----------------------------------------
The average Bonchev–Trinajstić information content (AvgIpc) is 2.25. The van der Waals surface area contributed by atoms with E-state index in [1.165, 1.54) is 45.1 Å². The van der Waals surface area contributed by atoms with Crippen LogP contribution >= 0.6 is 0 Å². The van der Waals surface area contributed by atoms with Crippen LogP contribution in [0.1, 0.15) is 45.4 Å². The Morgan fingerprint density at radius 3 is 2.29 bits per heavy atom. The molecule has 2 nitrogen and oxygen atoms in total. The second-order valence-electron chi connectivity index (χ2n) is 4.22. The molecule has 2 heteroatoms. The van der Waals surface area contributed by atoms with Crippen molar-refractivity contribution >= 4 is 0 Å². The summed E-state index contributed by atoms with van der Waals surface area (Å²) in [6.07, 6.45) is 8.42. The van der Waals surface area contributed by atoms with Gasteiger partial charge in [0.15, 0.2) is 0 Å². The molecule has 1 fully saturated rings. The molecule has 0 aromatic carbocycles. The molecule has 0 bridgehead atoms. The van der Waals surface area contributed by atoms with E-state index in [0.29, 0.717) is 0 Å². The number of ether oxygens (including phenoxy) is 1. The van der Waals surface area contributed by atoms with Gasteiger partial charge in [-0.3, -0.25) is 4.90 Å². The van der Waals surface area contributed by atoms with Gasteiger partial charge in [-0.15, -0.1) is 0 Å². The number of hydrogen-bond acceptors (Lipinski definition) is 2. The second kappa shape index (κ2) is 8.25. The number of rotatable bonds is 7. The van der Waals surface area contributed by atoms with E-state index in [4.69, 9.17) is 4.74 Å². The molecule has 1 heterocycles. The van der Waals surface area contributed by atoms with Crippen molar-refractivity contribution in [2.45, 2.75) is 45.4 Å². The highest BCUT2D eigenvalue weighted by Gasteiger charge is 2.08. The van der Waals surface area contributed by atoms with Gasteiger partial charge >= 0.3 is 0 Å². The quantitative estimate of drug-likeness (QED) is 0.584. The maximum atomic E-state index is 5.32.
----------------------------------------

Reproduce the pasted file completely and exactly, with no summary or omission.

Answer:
The average Bonchev–Trinajstić information content (AvgIpc) is 2.25. The van der Waals surface area contributed by atoms with E-state index in [1.165, 1.54) is 45.1 Å². The van der Waals surface area contributed by atoms with Crippen LogP contribution >= 0.6 is 0 Å². The van der Waals surface area contributed by atoms with Crippen LogP contribution in [0.1, 0.15) is 45.4 Å². The Morgan fingerprint density at radius 3 is 2.29 bits per heavy atom. The molecule has 2 nitrogen and oxygen atoms in total. The second-order valence-electron chi connectivity index (χ2n) is 4.22. The molecule has 2 heteroatoms. The van der Waals surface area contributed by atoms with Crippen molar-refractivity contribution >= 4 is 0 Å². The summed E-state index contributed by atoms with van der Waals surface area (Å²) in [6.07, 6.45) is 8.42. The van der Waals surface area contributed by atoms with Gasteiger partial charge in [0.15, 0.2) is 0 Å². The molecule has 1 fully saturated rings. The molecule has 0 aromatic carbocycles. The molecule has 0 bridgehead atoms. The van der Waals surface area contributed by atoms with E-state index in [0.29, 0.717) is 0 Å². The number of ether oxygens (including phenoxy) is 1. The van der Waals surface area contributed by atoms with Gasteiger partial charge in [-0.3, -0.25) is 4.90 Å². The van der Waals surface area contributed by atoms with Gasteiger partial charge in [-0.15, -0.1) is 0 Å². The number of hydrogen-bond acceptors (Lipinski definition) is 2. The second kappa shape index (κ2) is 8.25. The number of rotatable bonds is 7. The van der Waals surface area contributed by atoms with E-state index in [4.69, 9.17) is 4.74 Å². The molecule has 1 heterocycles. The van der Waals surface area contributed by atoms with Crippen molar-refractivity contribution in [2.45, 2.75) is 45.4 Å². The highest BCUT2D eigenvalue weighted by Gasteiger charge is 2.08. The van der Waals surface area contributed by atoms with Gasteiger partial charge >= 0.3 is 0 Å². The quantitative estimate of drug-likeness (QED) is 0.584. The maximum atomic E-state index is 5.32.